How Saga Redefines Science Fiction’s Grimy and Traumatic Underbelly

The Saga comic book series recently returned with creators Brian K. Vaughan and Fiona Staples completely redefining the science-fiction genre.

Warning: The following contains spoilers for Saga #55, on sale now from Image Comics.

The Image comic book series saga (by Brian K. Vaughan and Fiona Staples) has become a touchstone comic book. Its ten year history has explored the brittle edges of comic books through genre-defining art and a gorgeous, sprawling story. After a nearly four year hiatus, the series has returned with the same creative team at the helm, and it continues to defy what comics and science fiction can do.

the story of Saga follows Hazel, a child born to alien members of warring factions. Her parents of her, Alana and Marko, are the main characters for the majority of the series. The two fight against the warring factions to escape with their child, doing what they can to survive. Right before the series went on hiatus, Marko was killed by the bounty hunter known as The Will, and fans were left on the edge of their seats for four years.

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Issue #55 reintroduces the gritty world, and although years have passed for readers of the series, the death of Marko is still a fresh trauma for the characters of the series. The Will is still elated from his completion of the job, and Alana’s new business partner, Bombazine, is doing all he can to survive alongside the family.

In this issue, the bright panels are reserved for Hazel and her adopted robotic brother, Squire. After a brief moment of joy, the two are whisked away into a dour scene that expounds the severe sense of loss both of the children have had to endure in this dark, violent world.

This dour situation is followed by a somewhat graphic sex scene between Gwendolyn, Marko’s ex who had killed him, and The Will. As if taking a cue from The Network, the two have a business discussion while enraptured in lovemaking, and the final panel featuring the two characters serves as a backdrop to Marko’s skull. This not only fully confirms the death of Marko, but the fact that his death will not be respected by those who caused it. In fact, it will likely be celebrated.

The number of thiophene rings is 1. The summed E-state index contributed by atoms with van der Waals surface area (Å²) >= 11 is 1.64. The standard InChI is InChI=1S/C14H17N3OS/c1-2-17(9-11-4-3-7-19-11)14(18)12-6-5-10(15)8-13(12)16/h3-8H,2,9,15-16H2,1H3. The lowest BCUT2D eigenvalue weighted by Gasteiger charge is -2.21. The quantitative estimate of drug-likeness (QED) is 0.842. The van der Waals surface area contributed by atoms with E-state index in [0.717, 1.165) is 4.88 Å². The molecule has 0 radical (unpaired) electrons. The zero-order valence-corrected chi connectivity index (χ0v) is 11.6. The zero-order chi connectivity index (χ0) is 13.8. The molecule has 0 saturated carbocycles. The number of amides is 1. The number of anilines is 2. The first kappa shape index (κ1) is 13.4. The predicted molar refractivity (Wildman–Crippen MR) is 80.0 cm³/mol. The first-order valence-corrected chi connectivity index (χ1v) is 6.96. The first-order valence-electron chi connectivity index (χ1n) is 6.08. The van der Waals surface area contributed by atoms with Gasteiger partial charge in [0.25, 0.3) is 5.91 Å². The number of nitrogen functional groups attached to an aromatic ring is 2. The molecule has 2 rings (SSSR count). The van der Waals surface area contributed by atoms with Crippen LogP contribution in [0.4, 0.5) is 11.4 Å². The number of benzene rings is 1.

RELATED: Saga Kicks Off Its Second Half With a Callback to the Series’ Very First Page

This issue’s juxtaposition of positive and negative experiences is structured around the idea of ​​change and the duality of man. Throughout the first few volumes, The Will serves as both a villain and a hero. In this issue, Alana goes topless to have men gravitate toward her, then ambushes them by trying to sell formula and bringing up their wives and children. Saga #55 is all about duality from the beginning.

This duality is a major departure from the typical structure of Science Fiction and Fantasy. Most of these use a structure referred to as a “quest narrative,” which has clearly defined lines of right and wrong and a clear goal in mind. In The Lord of the Rings, for example, the goal is to take the ring to Mordor, with the Fellowship of the Ring designated as good and the forces of Sauron recognized as bad. In Saga, however, the only true goal is survival, and the lines between good and bad are blurred. The characters are simply people existing in a war-torn universe who are desperately trying to eke out something that resembles a legacy of some sort.

The return to this world feels intentionally mutated and sad in this long awaited issue. The revival of this comic has already come to be very different from the revivals of franchises such as starwars and bladerunner. The science-fiction staples have been all but abandoned, and Saga continues to tell its own story of a diaspora and its fateful fallout.

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